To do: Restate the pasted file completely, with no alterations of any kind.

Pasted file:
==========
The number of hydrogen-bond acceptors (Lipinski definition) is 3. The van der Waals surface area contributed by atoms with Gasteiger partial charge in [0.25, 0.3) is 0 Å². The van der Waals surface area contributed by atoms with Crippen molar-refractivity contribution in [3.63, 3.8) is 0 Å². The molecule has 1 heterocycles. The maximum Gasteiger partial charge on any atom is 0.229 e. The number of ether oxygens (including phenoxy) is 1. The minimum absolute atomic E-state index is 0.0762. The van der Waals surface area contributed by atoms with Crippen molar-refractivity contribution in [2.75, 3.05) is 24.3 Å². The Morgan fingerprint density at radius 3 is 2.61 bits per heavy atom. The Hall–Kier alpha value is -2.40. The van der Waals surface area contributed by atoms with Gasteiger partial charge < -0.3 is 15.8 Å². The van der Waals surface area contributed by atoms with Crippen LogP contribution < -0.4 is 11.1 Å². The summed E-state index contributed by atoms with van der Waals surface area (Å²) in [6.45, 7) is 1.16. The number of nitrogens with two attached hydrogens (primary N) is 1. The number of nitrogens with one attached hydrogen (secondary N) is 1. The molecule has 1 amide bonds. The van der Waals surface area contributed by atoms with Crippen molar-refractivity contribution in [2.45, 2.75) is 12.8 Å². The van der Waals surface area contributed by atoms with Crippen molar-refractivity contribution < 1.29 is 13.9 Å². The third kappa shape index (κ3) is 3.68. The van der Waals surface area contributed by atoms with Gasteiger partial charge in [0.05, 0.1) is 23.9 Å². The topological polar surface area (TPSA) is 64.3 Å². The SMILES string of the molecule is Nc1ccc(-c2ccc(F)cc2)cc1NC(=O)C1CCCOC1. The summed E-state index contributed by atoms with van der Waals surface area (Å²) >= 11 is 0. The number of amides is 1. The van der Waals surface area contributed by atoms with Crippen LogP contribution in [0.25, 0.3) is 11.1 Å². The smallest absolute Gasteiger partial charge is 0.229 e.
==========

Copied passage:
The number of hydrogen-bond acceptors (Lipinski definition) is 3. The van der Waals surface area contributed by atoms with Gasteiger partial charge in [0.25, 0.3) is 0 Å². The van der Waals surface area contributed by atoms with Crippen molar-refractivity contribution in [3.63, 3.8) is 0 Å². The molecule has 1 heterocycles. The maximum Gasteiger partial charge on any atom is 0.229 e. The number of ether oxygens (including phenoxy) is 1. The minimum absolute atomic E-state index is 0.0762. The van der Waals surface area contributed by atoms with Crippen molar-refractivity contribution in [2.75, 3.05) is 24.3 Å². The Morgan fingerprint density at radius 3 is 2.61 bits per heavy atom. The Hall–Kier alpha value is -2.40. The van der Waals surface area contributed by atoms with Gasteiger partial charge < -0.3 is 15.8 Å². The van der Waals surface area contributed by atoms with Crippen LogP contribution < -0.4 is 11.1 Å². The summed E-state index contributed by atoms with van der Waals surface area (Å²) in [6.45, 7) is 1.16. The number of nitrogens with two attached hydrogens (primary N) is 1. The number of nitrogens with one attached hydrogen (secondary N) is 1. The molecule has 1 amide bonds. The van der Waals surface area contributed by atoms with Crippen molar-refractivity contribution in [2.45, 2.75) is 12.8 Å². The van der Waals surface area contributed by atoms with Crippen molar-refractivity contribution < 1.29 is 13.9 Å². The third kappa shape index (κ3) is 3.68. The van der Waals surface area contributed by atoms with Gasteiger partial charge in [0.05, 0.1) is 23.9 Å². The topological polar surface area (TPSA) is 64.3 Å². The SMILES string of the molecule is Nc1ccc(-c2ccc(F)cc2)cc1NC(=O)C1CCCOC1. The summed E-state index contributed by atoms with van der Waals surface area (Å²) >= 11 is 0. The number of amides is 1. The van der Waals surface area contributed by atoms with Crippen LogP contribution in [0.25, 0.3) is 11.1 Å². The smallest absolute Gasteiger partial charge is 0.229 e.